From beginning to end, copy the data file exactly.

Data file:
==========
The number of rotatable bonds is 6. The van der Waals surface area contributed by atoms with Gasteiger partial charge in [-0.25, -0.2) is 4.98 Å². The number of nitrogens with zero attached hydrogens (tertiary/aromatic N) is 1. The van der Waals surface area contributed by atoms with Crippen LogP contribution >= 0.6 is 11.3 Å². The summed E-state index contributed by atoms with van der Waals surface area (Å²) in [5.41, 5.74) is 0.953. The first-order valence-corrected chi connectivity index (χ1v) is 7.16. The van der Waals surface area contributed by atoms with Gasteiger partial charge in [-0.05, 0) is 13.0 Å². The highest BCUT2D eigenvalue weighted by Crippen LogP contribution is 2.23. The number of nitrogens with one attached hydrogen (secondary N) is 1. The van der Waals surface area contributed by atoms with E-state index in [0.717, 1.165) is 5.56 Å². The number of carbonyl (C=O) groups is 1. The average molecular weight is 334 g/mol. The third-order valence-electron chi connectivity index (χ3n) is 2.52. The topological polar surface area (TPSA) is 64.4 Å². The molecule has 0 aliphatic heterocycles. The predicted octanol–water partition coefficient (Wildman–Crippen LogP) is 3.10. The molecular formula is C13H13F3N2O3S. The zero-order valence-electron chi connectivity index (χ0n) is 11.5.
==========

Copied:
The number of rotatable bonds is 6. The van der Waals surface area contributed by atoms with Gasteiger partial charge in [-0.25, -0.2) is 4.98 Å². The number of nitrogens with zero attached hydrogens (tertiary/aromatic N) is 1. The van der Waals surface area contributed by atoms with Crippen LogP contribution >= 0.6 is 11.3 Å². The summed E-state index contributed by atoms with van der Waals surface area (Å²) in [5.41, 5.74) is 0.953. The first-order valence-corrected chi connectivity index (χ1v) is 7.16. The van der Waals surface area contributed by atoms with Gasteiger partial charge in [-0.05, 0) is 13.0 Å². The highest BCUT2D eigenvalue weighted by Crippen LogP contribution is 2.23. The number of nitrogens with one attached hydrogen (secondary N) is 1. The van der Waals surface area contributed by atoms with E-state index in [0.717, 1.165) is 5.56 Å². The number of carbonyl (C=O) groups is 1. The average molecular weight is 334 g/mol. The third-order valence-electron chi connectivity index (χ3n) is 2.52. The topological polar surface area (TPSA) is 64.4 Å². The molecule has 0 aliphatic heterocycles. The predicted octanol–water partition coefficient (Wildman–Crippen LogP) is 3.10. The molecular formula is C13H13F3N2O3S. The zero-order valence-electron chi connectivity index (χ0n) is 11.5.